Randall Cobb adds mystery around his injury, return date

Randall Cobb talked for the first time since being hurt but didn't clear up his timetable or injury.

GREEN BAY, Wis. -- Randall Cobb walked across the Green Bay Packers locker room Wednesday afternoon not expecting to be approached by a group of reporters. It had been more than a month since the team's then-leading wide receiver suffered an injury that was widely reported as a fractured fibula, but Cobb had yet to publicly address the specifics.

As more media members began to hover nearby hoping to get his take on the injury, Cobb agreed to the interview and did a U-turn towards his locker. What followed only served to add confusion -- rather than clarity -- to Cobb's original diagnosis and to his recovery.

"I don't know, I think that's out of the question right now," Cobb said when asked when he'll be able to return to the field. "We're trying to get back to walking and running."

Cobb was placed on injured reserve Oct. 15 with the team's designation to return, so the earliest he could be back in game action is Week 15. But Cobb is making no guarantees that he'll actually be ready by then.

"It's not a target date," Cobb said. "It's the earliest that I can come back, depending on where I am in my rehab."

So, in other words, Randall, there's a chance of not throwing on the No. 18 jersey again this season?

"I didn't say that," Cobb responded.

Well, OK, then you anticipate playing for sure in the regular season, Cobb was asked.

"I can't make that call right now," he said. "Right now today I cannot play. I'm doing everything I can. I'm working my butt off in the rehab process. This is something that it needs time. It's getting better. There's still no timeline on when I can come back."

With Aaron Rodgers recovering from a broken left collarbone, perhaps Cobb felt like he's in a similar situation with his quarterback.

"Did I break a bone?," Cobb asked when that's what was being implied by the reporter.

Wait, it wasn't a broken bone?

"That's the reports," Cobb said. "I don't know."

Details, please.

"It doesn't matter, does it?," Cobb replied.

Yes, as one of the best players on the Packers' roster, it does matter.

"It doesn't," he insisted. "A broken bone, I don't know about that. But, hey, that was what the reports was, so it is what it is."

The reports were inaccurate then?

"It wasn't what it was, but hey," Cobb said.

Was it at least some type of fracture or crack in the bone?

"I'm getting better," said Cobb, tiring of the line of questioning.

Fractured fibula: Yes or no? Go.

"I'm getting better," Cobb repeated.

Whatever the injury is, Cobb was told by Green Bay's medical staff that it takes 6-to-8 weeks to heal. Like Dwayne "The Rock" Johnson before him, Cobb believes it doesn't matter what you think.

"As long as I know what's wrong with me, the doctors and my family know what's wrong with me, I don't really care what anybody else says or thinks," Cobb said.

Cobb had spent several weeks rolling around team facilities on a rented Segway. Now he's back to moving without the assistance of any devices first popularized by GOB Bluth in the TV show "Arrested Development."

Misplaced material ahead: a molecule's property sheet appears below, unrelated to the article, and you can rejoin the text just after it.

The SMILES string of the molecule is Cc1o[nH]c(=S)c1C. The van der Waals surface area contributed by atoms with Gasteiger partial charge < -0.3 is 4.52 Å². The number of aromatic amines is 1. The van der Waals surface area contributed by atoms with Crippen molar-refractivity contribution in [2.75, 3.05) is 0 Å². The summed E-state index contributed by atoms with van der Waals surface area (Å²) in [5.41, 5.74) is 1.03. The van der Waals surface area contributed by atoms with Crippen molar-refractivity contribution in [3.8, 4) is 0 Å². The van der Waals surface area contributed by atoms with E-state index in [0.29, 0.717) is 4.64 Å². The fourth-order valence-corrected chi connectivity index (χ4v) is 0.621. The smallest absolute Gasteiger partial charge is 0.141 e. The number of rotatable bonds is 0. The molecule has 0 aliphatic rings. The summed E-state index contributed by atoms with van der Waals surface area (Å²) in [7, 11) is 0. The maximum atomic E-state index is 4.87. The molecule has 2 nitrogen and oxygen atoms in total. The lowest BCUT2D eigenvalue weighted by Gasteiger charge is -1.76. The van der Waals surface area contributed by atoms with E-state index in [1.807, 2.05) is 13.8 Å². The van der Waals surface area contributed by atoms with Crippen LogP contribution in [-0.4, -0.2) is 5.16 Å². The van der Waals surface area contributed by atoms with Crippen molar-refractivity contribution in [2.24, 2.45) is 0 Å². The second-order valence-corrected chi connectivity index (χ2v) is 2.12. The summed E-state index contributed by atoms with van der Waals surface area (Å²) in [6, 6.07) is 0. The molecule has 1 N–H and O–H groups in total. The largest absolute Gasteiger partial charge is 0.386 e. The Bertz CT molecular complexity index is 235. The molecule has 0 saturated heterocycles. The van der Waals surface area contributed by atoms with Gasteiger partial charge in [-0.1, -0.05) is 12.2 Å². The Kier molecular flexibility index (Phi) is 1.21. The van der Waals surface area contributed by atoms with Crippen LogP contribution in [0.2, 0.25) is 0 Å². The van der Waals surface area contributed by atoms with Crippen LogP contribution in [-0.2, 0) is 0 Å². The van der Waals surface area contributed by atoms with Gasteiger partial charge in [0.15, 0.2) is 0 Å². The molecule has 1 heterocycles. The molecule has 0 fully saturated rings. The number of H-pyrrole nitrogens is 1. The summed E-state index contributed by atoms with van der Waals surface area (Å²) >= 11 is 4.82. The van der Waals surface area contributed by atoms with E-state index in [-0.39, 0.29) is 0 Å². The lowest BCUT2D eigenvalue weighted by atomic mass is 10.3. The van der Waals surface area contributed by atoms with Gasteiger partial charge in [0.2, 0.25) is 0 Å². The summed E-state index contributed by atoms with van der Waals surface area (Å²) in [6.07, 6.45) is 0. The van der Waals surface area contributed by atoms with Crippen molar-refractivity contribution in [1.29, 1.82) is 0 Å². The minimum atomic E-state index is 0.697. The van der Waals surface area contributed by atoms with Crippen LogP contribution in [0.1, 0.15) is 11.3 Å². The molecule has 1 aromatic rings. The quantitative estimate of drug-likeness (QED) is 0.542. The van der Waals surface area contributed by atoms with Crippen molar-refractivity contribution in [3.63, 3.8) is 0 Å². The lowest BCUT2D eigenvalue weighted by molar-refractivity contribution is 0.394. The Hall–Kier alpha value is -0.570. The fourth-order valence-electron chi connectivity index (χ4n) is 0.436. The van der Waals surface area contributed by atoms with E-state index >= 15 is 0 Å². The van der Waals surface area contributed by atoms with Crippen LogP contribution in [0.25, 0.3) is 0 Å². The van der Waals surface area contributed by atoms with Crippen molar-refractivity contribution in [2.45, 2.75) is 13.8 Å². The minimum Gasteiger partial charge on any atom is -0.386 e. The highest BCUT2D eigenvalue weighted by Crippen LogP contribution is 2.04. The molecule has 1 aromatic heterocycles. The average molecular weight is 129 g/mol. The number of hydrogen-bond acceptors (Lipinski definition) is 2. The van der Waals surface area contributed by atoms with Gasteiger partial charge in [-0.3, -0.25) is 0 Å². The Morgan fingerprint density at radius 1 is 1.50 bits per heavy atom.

"Really the only thing I'm doing is listening to the doctor and taking his opinion on everything and just trying to stick to the process that he has in line," Cobb said. "Obviously I was on crutches for a while. Now I'm able to do some body-weight stuff and able to move around a little bit, and hopefully soon I'll be able to do some jogging. I'm progressing that way."

There's nothing that Cobb can do to help stop the Packers' current three-game losing streak. With a minimum of three more games sidelined, Cobb just has to hope that his teammates turn it around in time so that his potential comeback later this season means something.

"It is (difficult), because you're helpless," Cobb said. "You can't help the team in any way whatsoever. And that's the most frustrating part, to know that if you could do something you would, but you can't. There's nothing you can do about that. As soon as I can and I feel that I'm at a level where I can compete and play, I'll be back out there with my teammates."

It was only two months ago that wide receiver James Jones was talking about the possibility of Green Bay having three -- or even maybe four -- players finish with more than 1,000 yards receiving. But with Rodgers out, Cobb's serious injury, tight end Jermichael Finley on injured reserve with a spinal contusion and even Jones himself missing two games with a knee injury, the Packers are down to just Jordy Nelson being on pace to hit that mark.

"It's tough," Cobb said. "We really did have those goals in mind, we had those  goals set for our group. We said in the beginning hopefully none of us have to face what me and JJ (Jones) are going through this season. But that's part of playing the game, that's part of football, so it's just tough whenever you can't be out there, you can't help your teammates."

No thanks to Cobb, any determination or conclusion as to whether he can help his teammates again this season remains a mystery.

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